Tin Alley Ventures and Genesis Pre-Seed Fund will have a total of nearly $81m at their disposal to invest in University of Melbourne’s innovations.

left to right: University of Melbourne vice-chancellor Professor Duncan Maskell, Tanarra principal Anna Shave and Breakthrough Victoria CEO Grant Dooley.
Image: Peter Casamento.

University of Melbourne yesterday established two new investment funds equipped with a total of A$115m ($80.6m) in partnership with Breakthrough Victoria and Tanarra Capital in an effort to accelerate the commercialisation of its research.

The largest of the two is Tin Alley Ventures, to be funded to the tune of $70.1m and managed by Tanarra Capital. It will invest from seed through to pre-IPO rounds, and tap into the university’s network of alumni and other supporters to boost portfolio companies.

Tin Alley Ventures has already secured half of its target, including a $17.5m cornerstone commitment from the university itself. It aims to open to private investors “soon”.

A “material proportion” of Tin Alley Ventures’ net profit will be funnelled back into university research, early-stage commercialisation activities and social enterprises.

A second fund, University of Melbourne Genesis Pre-Seed Fund, has been created with the support of Breakthrough Victoria, itself a $1.4bn state-owned vehicle focused on healthcare innovation. The pre-seed fund will benefit from $10.5m to invest in early-stage research and move it towards spinouts ready to collect seed capital.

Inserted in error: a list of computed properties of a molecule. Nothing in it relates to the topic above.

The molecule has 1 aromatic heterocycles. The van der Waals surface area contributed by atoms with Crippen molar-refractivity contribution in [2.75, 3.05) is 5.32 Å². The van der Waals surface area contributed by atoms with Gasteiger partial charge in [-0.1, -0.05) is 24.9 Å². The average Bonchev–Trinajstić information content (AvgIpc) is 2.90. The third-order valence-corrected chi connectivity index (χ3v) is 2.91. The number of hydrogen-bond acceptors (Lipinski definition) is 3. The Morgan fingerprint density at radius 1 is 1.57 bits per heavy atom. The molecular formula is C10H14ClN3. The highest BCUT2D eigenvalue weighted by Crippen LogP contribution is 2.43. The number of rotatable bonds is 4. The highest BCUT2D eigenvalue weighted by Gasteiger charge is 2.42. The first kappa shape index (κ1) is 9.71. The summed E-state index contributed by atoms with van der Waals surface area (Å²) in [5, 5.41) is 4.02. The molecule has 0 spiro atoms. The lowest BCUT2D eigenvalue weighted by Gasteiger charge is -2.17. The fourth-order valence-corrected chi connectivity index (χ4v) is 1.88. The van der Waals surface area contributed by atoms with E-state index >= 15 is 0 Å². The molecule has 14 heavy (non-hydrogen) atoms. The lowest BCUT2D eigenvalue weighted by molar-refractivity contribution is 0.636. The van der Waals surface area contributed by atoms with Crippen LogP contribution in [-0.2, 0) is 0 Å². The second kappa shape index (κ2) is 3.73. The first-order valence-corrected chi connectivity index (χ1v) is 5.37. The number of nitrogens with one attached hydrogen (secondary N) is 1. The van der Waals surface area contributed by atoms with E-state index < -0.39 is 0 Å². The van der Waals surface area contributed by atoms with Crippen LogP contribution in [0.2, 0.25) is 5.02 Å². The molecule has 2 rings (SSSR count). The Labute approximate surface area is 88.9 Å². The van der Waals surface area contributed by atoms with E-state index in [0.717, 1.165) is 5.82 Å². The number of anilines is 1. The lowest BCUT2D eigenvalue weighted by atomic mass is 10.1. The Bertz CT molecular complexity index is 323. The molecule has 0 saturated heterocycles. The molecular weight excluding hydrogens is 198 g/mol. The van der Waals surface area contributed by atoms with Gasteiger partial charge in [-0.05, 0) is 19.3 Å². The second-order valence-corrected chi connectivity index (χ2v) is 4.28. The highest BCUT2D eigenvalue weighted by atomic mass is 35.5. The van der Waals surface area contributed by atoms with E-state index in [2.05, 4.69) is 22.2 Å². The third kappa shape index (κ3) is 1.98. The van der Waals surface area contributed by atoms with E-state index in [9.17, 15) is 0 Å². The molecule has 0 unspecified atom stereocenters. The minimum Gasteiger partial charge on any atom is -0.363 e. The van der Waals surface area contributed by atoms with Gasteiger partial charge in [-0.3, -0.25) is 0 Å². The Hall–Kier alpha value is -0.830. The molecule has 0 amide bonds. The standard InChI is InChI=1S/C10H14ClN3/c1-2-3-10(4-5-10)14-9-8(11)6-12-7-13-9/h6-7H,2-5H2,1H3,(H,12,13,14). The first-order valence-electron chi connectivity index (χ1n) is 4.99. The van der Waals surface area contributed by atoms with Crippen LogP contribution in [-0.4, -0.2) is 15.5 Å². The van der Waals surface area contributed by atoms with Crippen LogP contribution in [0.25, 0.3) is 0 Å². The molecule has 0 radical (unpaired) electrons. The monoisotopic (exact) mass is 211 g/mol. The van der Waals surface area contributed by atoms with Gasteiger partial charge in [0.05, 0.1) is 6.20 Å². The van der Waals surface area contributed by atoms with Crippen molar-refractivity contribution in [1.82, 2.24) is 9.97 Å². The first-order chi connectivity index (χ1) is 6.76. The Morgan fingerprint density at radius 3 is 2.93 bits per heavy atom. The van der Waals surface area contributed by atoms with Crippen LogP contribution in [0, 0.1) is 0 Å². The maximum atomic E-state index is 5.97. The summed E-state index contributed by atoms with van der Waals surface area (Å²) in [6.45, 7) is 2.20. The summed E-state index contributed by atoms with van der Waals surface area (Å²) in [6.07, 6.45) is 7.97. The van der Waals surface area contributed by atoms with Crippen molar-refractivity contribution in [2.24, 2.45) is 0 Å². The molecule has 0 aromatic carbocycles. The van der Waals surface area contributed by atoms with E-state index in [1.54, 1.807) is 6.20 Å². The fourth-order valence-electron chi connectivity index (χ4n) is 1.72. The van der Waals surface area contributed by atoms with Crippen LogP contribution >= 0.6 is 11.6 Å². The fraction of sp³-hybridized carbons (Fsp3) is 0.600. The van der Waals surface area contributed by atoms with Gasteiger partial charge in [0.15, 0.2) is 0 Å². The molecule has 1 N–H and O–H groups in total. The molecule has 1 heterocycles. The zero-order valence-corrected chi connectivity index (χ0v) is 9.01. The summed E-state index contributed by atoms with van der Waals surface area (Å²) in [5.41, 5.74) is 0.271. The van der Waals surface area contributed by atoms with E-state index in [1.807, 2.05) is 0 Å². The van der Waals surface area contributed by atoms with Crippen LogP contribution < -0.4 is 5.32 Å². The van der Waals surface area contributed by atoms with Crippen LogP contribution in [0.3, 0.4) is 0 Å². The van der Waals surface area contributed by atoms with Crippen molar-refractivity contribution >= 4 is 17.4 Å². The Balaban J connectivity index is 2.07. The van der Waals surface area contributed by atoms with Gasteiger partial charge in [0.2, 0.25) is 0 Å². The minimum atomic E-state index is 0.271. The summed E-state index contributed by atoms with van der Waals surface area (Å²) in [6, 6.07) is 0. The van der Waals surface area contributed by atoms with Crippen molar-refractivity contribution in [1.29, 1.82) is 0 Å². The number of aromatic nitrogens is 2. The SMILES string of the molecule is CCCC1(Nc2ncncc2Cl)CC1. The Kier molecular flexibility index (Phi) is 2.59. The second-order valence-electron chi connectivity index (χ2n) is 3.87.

Much like Tin Alley Ventures, Genesis Pre-Seed Fund will have the ability to back social purpose ventures, with an allocation of up to 20% of its total capital.

Both funds will invest beyond the scope of spinouts, seeking out opportunities among student startups, university-affiliated organisations and alumni. The pre-seed fund is already open to expressions of interest from spinouts, and will open to startups later this year.

The funds join University of Melbourne’s existing $7m Proof of Concept scheme.

Prof Duncan Maskell, vice-chancellor of University of Melbourne, said: “Universities have a social responsibility to make a difference in the world, and one way we do this is through translating our research into public good.

“University of Melbourne has a strong track record of applying innovative research, from the Cochlear implant and the Synchron implantable brain-computer interface, through to conserving the world’s oldest Indigenous art through our Grimwade Centre.

“While these success stories are inspiring, Melbourne’s legacy is one of continuing innovation. Our two new Funds will play a critical role in supporting researchers to take more risks, to be creative in their thinking and accelerate the possibilities to take research discoveries from an idea to market.

“Together with our partners, we are investing in these Funds to give full support to our academics to translate their research into commercial outcomes which will create jobs and contribute to the economy, while actively improving people’s lives.”

John Wylie, founder and chief executive of Tanarra Capital, added: “Tanarra has a long track record in investing in venture capital. This is one of the most exciting things we have ever done and we are so proud to be partnering with University of Melbourne in doing this. We know the potential, the people and the smarts are there, so this is about lighting the match and making it really come to life.”

Thierry Heles

Thierry Heles is the editor of Global University Venturing, host of the Beyond the Breakthrough interview podcast and responsible for the monthly GUV Gazette (sign up here for free).